Danish Society for Nature Conservation

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The Danish Society for Nature Conservation, in Danish Danmarks Naturfredningsforening, founded 1911, is an incorporated non-governmental organization based in Denmark. It works for environmental protection and biodiversity, improved environmental legislation, consideration for the natural environment in public planning, and public access to natural resources.

The Society is a member of the International Union for Conservation of Nature.[1] Its name has been translated into English in several different ways, including Danish Nature Preservation Foundation,[2] Danish Society for the Conservation of Nature,[3] and Danish Society for Nature Preservation,[4] but 'Danish Society for Nature Conservation' is the English term which the society uses itself.[5]

History[edit]

The Society was founded on 21 April 1911 at the Palace Hotel in Copenhagen as the 'Society for Nature Conservation' (Forening for Naturfredning). For many years, its focus was on promoting public access to beaches and forests, particularly to the Øresund Strait and the Jægersborg Deer Park. By 1912 it was campaigning against litter, with the slogan "Sandwich wrappers and egg shells don't look pretty in forest pools!"[6][7][8] It also opposed billboards along country roads and campaigned for maintenance of roadside trees and boulders.

By 1925, the Society had over 3,000 members, and in the same year it changed its name to the Danish Society for Nature Conservation (Danmarks Naturfredningsforening), signifying that it had gained a nationwide status. In 1937, as the result of the intervention of the Danish Prime Minister Thorvald Stauning, the Nature Conservation Act was modified to give the Society a statutory status in conservation matters.

In 1987, the Society's membership peaked at 260,784. However, although competition with similar bodies has now led to a fall to some 140,000 members,[5] it remains the largest nature conservation and environmental organisation in Denmark.[9]

The Society has more than ninety branches and employs a secretariat of some fifty people.[9] Its national offices are at Masnedøgade 20, Copenhagen.[10]

Publications[edit]

As well as books and leaflets, the Society publishes the quarterly journal Natur og Miljø ('Nature and Environment'),[11] with a circulation of around 160,000.[12]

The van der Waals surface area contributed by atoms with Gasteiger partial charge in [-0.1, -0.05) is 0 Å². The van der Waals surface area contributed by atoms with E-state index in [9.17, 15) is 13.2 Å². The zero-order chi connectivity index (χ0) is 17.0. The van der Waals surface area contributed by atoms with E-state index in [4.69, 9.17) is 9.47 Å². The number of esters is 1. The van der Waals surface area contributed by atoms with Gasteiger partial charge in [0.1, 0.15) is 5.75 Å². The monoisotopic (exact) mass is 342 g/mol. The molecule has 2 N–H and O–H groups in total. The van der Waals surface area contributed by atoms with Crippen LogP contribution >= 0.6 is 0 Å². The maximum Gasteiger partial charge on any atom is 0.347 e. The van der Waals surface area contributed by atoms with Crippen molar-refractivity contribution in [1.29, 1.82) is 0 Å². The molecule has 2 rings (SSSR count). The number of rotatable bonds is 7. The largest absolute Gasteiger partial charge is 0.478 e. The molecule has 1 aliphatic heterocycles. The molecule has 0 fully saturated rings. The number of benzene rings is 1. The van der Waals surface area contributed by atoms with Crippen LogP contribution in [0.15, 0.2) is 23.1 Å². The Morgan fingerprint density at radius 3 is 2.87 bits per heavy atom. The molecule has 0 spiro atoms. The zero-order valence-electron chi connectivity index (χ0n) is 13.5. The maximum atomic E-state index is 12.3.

Chairmen[edit]

  • 1911-1915: Alfred Chin (1843-1922), landowner
  • 1915-1921: V. M. Amdrup, banker
  • 1921-1960: Erick Struckmann (1875-1962), artist
  • 1960-1963: Vagn Jensen, Head of Ministry of Education

Presidents[edit]

  • 1963-1984: Valdemar M. Mikkelsen, Professor of Botany at the Royal Veterinary and Agricultural University
  • 1984-1996: Svend Bichel (born 1943), schoolmaster
  • 1996-2006: Poul Henrik Harritz (born 1956), journalist
  • 2006 - : Ella Maria Bisschop-Larsen (born 1951), biologist

See also[edit]

Notes[edit]

  1. ^ Thaddeus C. Trzyna, Elizabeth Margold, Julia K. Osborn, World Directory of Environmental Organizations (1996), p. 150 online
  2. ^ William M. Lafferty, Audun Ruud, Promoting sustainable electricity in Europe (2008), p. 88
  3. ^ European Commission Directorate-General for Regional Policy and Cohesion, The EU Compendium of Spatial Planning Systems and Policies: Denmark (1999), p. 36
  4. ^ Helga Lengenfelder, World Guide to Libraries (1983), p. 40
  5. ^ a b Danish Society for Nature Conservation web site, home page
  6. ^ Dansk Skovforening, Dansk Skovforenings Tidsskrift (1948), p. 260 (In Danish, "Madpapir og Æggeskaller pynter ej i Skovens Haller!")
  7. ^ Jens Kr. Andersen and Per Olsen, Analyser af moderne dansk lyrik vol. 2 (1976), p. 406
  8. ^ Kjeld Hansen, The Lost Country (Copenhagen: Gads Forlag, 2008, ISBN 978-87-12-04373-7)
  9. ^ a b About Us page at dn.dk
  10. ^ Contact Information at dn.dk
  11. ^ Michael Salzman, ed., The World of Learning 2004 p. 462 online
  12. ^ Danske tidsskrifter - Danmark at mediavejviseren.dk (page in Danish)

External links[edit]

Coordinates: 55°42′39″N 12°34′22″E / 55.7107°N 12.5729°E / 55.7107; 12.5729